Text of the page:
Creationism, Conservatism, and the Common Core

What does creationism have to do with the newish Common Core Learning Standards? Some conservative activists and politicians are rejecting both in a knee-jerk attack on educational reform. In one new educational bill in Ohio, conservatives simultaneously threw out the Common Core and opened the door to creationism. But this isn’t just a question of creationism. Rather, this is a symptom of a broader conservative attitude toward public schooling.

Not just science, but history and literature are also targeted in this conservative educational power grab.

We first became aware of this new bill in Ohio thanks to the watchdoggery of the folks at the National Center for Science Education. The NCSE, naturally, worried first about the apparent opening of Ohio’s public-school science classes to intelligent design and creationism. Ohio’s House Bill 597 would insist on new standards that specifically “prohibit political or religious interpretation of scientific facts in favor of another.”  The sponsor of the bill, Andy Thompson of Marietta, told the Cleveland Plain Dealer that he included that language to allow school districts the freedom to include a variety of ideas about evolution, not to mandate that districts include intelligent design or creationism.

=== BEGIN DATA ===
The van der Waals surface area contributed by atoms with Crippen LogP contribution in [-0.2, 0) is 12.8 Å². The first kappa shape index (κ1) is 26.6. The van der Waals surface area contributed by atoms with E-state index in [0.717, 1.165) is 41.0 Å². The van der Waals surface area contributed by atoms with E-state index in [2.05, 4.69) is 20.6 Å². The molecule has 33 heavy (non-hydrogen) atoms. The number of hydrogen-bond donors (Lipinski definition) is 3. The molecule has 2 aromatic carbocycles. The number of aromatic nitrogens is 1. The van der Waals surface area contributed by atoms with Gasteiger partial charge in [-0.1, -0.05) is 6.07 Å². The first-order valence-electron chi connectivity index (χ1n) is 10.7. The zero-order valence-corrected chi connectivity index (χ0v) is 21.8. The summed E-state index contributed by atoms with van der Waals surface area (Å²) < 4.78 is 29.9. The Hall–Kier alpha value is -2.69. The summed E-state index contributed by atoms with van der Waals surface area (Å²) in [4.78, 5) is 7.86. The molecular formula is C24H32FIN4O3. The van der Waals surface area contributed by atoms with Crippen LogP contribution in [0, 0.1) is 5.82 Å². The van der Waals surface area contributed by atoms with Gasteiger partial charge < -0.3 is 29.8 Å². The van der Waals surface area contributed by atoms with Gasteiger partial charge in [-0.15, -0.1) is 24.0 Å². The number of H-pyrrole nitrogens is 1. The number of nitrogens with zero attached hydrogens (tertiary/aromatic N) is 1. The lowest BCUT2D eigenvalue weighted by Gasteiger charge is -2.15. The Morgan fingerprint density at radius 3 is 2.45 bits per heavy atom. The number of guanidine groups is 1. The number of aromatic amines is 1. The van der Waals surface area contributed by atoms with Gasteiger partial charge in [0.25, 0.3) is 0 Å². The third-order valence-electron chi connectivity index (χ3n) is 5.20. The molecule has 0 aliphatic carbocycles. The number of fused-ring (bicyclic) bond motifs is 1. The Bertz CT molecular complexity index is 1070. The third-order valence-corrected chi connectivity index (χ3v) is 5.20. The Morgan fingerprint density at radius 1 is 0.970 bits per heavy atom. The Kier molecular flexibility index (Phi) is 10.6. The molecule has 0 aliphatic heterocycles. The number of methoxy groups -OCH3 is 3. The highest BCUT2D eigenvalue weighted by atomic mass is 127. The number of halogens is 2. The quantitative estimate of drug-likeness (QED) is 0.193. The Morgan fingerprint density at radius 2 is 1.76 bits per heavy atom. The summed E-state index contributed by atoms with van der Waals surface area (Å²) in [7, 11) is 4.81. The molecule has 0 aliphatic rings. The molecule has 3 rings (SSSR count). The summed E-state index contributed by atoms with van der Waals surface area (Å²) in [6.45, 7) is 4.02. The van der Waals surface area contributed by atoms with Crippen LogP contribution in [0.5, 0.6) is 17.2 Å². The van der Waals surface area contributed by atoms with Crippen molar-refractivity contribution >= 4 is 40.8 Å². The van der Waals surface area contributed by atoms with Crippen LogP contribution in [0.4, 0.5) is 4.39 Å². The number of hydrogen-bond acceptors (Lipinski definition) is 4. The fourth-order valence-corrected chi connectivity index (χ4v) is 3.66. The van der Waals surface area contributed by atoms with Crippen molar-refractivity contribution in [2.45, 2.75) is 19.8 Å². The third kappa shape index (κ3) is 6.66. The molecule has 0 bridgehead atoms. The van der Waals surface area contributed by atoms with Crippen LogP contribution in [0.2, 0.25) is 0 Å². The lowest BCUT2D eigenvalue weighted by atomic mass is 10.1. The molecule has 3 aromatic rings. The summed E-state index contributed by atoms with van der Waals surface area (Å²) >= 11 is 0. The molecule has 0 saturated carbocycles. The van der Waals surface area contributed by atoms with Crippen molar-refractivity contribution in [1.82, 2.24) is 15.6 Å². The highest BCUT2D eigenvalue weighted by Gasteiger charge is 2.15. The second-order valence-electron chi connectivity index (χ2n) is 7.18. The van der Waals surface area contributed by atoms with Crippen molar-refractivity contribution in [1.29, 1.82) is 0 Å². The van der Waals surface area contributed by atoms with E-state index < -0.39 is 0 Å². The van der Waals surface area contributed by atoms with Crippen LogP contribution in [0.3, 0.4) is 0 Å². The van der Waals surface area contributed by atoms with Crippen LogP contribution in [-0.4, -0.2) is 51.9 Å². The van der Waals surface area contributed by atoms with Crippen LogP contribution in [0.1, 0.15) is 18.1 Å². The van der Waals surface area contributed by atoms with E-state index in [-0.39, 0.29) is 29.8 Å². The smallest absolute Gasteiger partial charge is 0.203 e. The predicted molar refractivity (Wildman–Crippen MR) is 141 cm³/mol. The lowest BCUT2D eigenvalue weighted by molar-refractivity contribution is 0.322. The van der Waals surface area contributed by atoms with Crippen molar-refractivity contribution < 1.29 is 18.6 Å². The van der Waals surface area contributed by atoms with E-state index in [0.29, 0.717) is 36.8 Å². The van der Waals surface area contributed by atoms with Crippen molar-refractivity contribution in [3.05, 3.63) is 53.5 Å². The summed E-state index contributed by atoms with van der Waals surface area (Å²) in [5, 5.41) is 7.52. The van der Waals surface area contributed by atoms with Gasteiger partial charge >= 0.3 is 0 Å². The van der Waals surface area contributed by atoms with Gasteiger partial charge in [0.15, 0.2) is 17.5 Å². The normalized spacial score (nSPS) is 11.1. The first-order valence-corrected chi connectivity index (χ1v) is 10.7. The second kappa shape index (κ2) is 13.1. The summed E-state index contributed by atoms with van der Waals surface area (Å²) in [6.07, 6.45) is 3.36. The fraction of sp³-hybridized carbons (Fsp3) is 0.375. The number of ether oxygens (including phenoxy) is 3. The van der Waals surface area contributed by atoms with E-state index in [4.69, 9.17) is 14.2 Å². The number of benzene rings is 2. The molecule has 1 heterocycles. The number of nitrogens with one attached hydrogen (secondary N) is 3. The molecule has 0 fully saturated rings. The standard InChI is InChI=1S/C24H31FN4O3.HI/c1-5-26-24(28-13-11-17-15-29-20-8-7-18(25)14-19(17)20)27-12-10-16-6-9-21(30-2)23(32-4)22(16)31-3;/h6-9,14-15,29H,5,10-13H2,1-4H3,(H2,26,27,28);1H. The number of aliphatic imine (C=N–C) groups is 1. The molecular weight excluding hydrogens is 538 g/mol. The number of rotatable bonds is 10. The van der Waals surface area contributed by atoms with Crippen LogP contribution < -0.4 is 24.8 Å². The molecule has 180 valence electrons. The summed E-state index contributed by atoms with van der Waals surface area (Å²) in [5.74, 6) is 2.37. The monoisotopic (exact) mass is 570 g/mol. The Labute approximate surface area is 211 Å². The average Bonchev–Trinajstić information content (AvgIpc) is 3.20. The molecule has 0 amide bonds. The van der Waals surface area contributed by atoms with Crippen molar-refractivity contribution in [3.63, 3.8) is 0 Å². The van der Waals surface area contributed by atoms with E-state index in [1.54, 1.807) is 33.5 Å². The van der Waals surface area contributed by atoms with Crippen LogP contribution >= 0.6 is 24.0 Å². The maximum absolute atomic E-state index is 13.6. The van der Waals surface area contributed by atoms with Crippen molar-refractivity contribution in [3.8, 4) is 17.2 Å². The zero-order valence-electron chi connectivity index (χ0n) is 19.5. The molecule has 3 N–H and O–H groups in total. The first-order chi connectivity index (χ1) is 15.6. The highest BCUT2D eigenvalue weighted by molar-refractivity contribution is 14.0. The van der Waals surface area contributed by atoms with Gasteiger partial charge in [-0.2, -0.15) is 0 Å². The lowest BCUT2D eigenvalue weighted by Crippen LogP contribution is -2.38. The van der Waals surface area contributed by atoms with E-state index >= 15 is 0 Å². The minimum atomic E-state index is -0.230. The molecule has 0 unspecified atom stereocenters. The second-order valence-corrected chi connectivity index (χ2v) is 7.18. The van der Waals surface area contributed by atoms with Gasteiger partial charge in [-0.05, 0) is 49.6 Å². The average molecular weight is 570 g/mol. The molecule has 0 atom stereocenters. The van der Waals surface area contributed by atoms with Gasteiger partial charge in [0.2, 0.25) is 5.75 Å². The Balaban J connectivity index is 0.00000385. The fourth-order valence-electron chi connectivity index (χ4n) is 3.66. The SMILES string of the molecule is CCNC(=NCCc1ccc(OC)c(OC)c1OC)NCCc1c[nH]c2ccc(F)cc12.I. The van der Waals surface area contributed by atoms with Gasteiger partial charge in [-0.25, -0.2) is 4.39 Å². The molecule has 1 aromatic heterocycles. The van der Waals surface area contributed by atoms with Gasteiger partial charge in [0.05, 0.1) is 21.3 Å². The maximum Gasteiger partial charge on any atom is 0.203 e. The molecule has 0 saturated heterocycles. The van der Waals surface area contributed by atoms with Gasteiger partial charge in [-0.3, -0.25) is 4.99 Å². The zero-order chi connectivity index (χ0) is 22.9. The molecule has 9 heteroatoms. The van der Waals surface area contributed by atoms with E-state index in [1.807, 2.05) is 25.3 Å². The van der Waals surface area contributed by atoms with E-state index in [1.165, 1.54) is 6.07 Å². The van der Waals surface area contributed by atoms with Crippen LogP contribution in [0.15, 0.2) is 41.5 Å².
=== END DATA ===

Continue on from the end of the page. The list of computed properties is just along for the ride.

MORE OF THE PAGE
Representative Thompson wants the Common Core OUT and conservative curricula IN.

Representative Thompson wants the Common Core OUT and conservative curricula IN.

But the anti-Common Core bill also includes a broad-spectrum attack on the purportedly progressive nature of school curricula in other subjects as well. The original draft of the bill specified that 80% of the literature taught must be from American or British authors before 1970, though Thompson quickly backpedaled from that goal. But why was such a target included in the first place? As I detail in my new book, conservatives since the 1970s have looked skeptically at the trend toward “multicultural” literature. Conservative leaders from Max Rafferty to Bill Bennett have insisted that proper education—conservative education—must be based on the classics of our Western civilization. Anything else, they insisted, dooms children to a savage unawareness of their own cultural heritage.

In history, too, the Ohio bill insisted that history instruction include

the original texts and the original context of the declaration of independence, the northwest ordinance, the constitution of the United States and its amendments with emphasis on the bill of rights; incorporate the Ohio constitution; define the United States of America as a constitutional republic; be based on acquisition of real knowledge of major individuals and events; require the study of world and American geography; and prohibit a specific political or religious interpretation of the standards’ content.

Here also we hear echoes of long-time conservative worries. From Lynne Cheney to Dinesh D’Souza, it has become a commonplace of the conservative imagination that leftist history has taken over public education. As I argued recently in a commentary in History News Network, conservatives assume that students are taught that American history is the record of cruel white hate crimes against Native Americans, women, and African Americans. The Ohio bill hopes to rectify this America-bashing by mandating “real knowledge,” not just hate-filled Zinn-isms.